The root of the conflict between Palestinians and Jews is not that complicated as the mainstream media would like us to believe.
The bitter struggle between Arabs and Jews for control of the “Holy Land” has caused untold suffering in the Middle East for generations. It is often claimed that the crisis originated with Jewish immigration to Palestine and the foundation of the State of Israel.
Yet the roots of the conflict can be found much earlier, in British double-dealing during the First World War. This is a story of intrigue among rival empires, of misguided strategies, and of how conflicting promises to Arabs and Jews created a legacy of bloodshed that has determined the fate of the Middle East.
During the First World War, the British, and the French had secret plans to carve up the Ottoman Empire because they believed it would balance out their imperial ambitions. However, tough luck for the Turks, the Arabs, and anyone else who got in the way. Certainly, all the seeds were planted.
Then, in the sense that it was the British who promised the Arabs independence on the one hand and a Jewish homeland on the other, and you could not simply reconcile one with the other. The British scattered promises to anyone who might be of some use to them without thinking about the consequences. So, British duplicity, British double-dealing, went a long way to perpetuate the conflict in Palestine.
At the end of the day, when you’re fighting a war, you are very liberal in what you’re offering in terms of a post-war settlement. When you get down to the conference table when the war has ended and you have to start honoring your agreements, you then have to decide what’s in your interest or not. The British saw the Middle East as a western flank for their power in India and their power in Asia in general.
The story of Britain’s involvement in the Middle East and the ensuing struggle between Arabs and Jews begins with its colonial past at the beginning of the 20th century. King Edward VII ruled over a vast empire with interests in every part of the world. India became increasingly important because it was the second pillar of British power in the world.
Moving the Indian army about was extremely important in extending British interests and influence across the globe. The Suez Canal was, of course, the quick way to do that, and it was very important for Britain’s geopolitical position to ensure the Suez Canal remains safe and secure.
With this aim in mind, Britain had become the only European power to establish a major foothold in the Middle East in the principalities around the Persian Gulf, in Aden, and in Egypt.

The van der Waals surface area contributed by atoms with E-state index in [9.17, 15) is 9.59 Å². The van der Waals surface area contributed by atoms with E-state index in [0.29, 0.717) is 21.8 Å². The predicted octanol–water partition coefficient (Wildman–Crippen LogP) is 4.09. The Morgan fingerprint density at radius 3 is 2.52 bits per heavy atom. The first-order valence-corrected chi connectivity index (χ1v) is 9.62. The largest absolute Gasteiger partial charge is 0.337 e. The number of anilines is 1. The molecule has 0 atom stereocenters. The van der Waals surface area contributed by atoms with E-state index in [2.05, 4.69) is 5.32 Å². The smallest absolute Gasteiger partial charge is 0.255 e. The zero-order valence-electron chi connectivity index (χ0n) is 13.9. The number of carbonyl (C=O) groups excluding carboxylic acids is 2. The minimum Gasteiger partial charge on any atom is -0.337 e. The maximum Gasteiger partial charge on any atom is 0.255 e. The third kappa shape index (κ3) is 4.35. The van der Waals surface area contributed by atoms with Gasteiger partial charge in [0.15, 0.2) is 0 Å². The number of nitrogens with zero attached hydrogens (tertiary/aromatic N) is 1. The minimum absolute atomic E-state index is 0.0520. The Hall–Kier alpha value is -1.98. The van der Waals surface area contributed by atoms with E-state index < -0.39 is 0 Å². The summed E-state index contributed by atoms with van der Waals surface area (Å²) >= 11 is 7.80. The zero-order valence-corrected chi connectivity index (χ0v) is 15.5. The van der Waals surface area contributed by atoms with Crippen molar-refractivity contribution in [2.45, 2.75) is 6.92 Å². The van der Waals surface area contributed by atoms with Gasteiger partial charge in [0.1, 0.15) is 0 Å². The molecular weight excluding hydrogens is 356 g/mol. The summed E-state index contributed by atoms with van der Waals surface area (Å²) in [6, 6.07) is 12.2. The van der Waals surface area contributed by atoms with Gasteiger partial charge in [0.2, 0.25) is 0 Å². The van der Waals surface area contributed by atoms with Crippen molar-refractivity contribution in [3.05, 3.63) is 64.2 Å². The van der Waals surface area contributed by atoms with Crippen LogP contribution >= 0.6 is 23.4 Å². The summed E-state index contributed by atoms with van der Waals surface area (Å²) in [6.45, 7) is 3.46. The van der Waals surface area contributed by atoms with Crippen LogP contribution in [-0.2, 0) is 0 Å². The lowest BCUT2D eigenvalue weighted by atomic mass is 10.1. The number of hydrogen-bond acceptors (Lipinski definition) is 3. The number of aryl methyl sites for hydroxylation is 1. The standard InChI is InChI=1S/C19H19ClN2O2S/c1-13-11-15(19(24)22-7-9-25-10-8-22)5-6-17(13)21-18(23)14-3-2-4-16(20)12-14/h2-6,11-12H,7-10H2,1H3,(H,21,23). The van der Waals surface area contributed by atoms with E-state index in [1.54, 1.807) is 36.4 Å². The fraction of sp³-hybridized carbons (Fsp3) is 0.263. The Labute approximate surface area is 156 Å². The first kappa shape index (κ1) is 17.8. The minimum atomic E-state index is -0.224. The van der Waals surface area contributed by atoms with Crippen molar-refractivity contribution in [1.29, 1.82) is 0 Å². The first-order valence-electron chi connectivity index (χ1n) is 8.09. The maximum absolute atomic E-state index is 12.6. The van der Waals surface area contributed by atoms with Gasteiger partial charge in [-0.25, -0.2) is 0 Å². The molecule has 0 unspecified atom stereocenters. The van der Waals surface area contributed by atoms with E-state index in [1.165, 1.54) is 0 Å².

Britain annexed Egypt from Turkey’s Ottoman Empire in 1882, and by the time it was made a protectorate in 1914, Cairo had become the center of British power in the Middle East. The presence of imperial troops in the region was of vital strategic importance for the Ottoman Empire under Sultan Muhammad V, as it formed an alliance with Britain’s much-feared rival, Germany.
Together with the Austro-Hungarian Empire, these countries constituted the Central Powers, pitted against the three Allies: Britain, France, and Russia. From the Ottoman capital, Constantinople, in Turkey, the Sultan ruled over the last of the great Islamic empires. It had been in almost terminal decline for decades, yet the fate of the Ottoman Empire was sealed by the outbreak of the First World War in August 1914.
In Europe, Germany’s rapid advance was halted by Britain and France along the western front. In the east, Russia’s war against Germany and Austria-Hungary also reached a deadlock. The powerful weapons of the industrial age were killing thousands of men in the trenches of every army.
All of the leading powers expected the war to be over within a matter of months. So in that sense, all of them were surprised at the end of 1914 when not only was the war ongoing, but it showed every sign of likely continuing for a very long time.
At that point, they began to think about new ways of winning the war. Britain’s Prime Minister Asquith felt that with the stalemate in Europe, it was essential to widen the conflict.
Together with Foreign Secretary Lord Grey, Minister for War Lord Kitchener, and the First Lord of the Admiralty Winston Churchill, they masterminded a complex strategy to undermine the Central Powers. This was a global war, and the British saw the Middle East very much in a global context.